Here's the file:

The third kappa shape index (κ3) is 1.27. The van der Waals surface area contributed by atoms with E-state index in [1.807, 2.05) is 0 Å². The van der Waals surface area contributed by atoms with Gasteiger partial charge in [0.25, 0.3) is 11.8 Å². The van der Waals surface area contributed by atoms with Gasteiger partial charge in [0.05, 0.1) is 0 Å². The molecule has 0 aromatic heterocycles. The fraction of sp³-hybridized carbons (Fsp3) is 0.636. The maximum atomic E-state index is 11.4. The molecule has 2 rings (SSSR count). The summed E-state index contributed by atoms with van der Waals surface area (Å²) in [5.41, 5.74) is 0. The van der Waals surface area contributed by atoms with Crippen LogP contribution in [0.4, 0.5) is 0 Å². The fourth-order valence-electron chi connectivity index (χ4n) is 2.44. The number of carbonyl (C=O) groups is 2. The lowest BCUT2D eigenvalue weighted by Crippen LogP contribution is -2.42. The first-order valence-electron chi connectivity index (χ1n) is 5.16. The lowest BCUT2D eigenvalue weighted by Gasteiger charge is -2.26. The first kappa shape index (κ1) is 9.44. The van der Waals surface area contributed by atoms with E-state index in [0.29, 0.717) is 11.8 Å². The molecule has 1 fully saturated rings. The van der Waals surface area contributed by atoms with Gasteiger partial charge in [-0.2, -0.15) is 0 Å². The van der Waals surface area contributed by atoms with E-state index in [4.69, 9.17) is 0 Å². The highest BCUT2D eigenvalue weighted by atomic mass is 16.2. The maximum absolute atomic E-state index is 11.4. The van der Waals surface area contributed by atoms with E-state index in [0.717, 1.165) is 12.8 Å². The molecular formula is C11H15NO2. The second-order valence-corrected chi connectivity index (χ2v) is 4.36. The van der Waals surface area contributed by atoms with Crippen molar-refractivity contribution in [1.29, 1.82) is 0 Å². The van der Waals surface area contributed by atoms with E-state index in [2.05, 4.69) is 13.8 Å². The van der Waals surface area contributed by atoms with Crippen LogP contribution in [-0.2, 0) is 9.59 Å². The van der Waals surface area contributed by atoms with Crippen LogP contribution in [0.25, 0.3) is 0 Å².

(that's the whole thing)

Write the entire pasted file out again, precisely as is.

The third kappa shape index (κ3) is 1.27. The van der Waals surface area contributed by atoms with E-state index in [1.807, 2.05) is 0 Å². The van der Waals surface area contributed by atoms with Gasteiger partial charge in [0.25, 0.3) is 11.8 Å². The van der Waals surface area contributed by atoms with Gasteiger partial charge in [0.05, 0.1) is 0 Å². The molecule has 0 aromatic heterocycles. The fraction of sp³-hybridized carbons (Fsp3) is 0.636. The maximum atomic E-state index is 11.4. The molecule has 2 rings (SSSR count). The summed E-state index contributed by atoms with van der Waals surface area (Å²) in [5.41, 5.74) is 0. The van der Waals surface area contributed by atoms with Crippen LogP contribution in [0.4, 0.5) is 0 Å². The fourth-order valence-electron chi connectivity index (χ4n) is 2.44. The number of carbonyl (C=O) groups is 2. The lowest BCUT2D eigenvalue weighted by Crippen LogP contribution is -2.42. The first-order valence-electron chi connectivity index (χ1n) is 5.16. The lowest BCUT2D eigenvalue weighted by Gasteiger charge is -2.26. The first kappa shape index (κ1) is 9.44. The van der Waals surface area contributed by atoms with E-state index in [0.29, 0.717) is 11.8 Å². The molecule has 1 fully saturated rings. The van der Waals surface area contributed by atoms with Gasteiger partial charge in [-0.2, -0.15) is 0 Å². The van der Waals surface area contributed by atoms with E-state index in [4.69, 9.17) is 0 Å². The highest BCUT2D eigenvalue weighted by atomic mass is 16.2. The maximum absolute atomic E-state index is 11.4. The van der Waals surface area contributed by atoms with E-state index in [0.717, 1.165) is 12.8 Å². The molecular formula is C11H15NO2. The second-order valence-corrected chi connectivity index (χ2v) is 4.36. The van der Waals surface area contributed by atoms with Crippen molar-refractivity contribution in [1.29, 1.82) is 0 Å². The van der Waals surface area contributed by atoms with E-state index in [2.05, 4.69) is 13.8 Å². The van der Waals surface area contributed by atoms with Crippen LogP contribution in [-0.2, 0) is 9.59 Å². The van der Waals surface area contributed by atoms with Crippen LogP contribution in [0.25, 0.3) is 0 Å².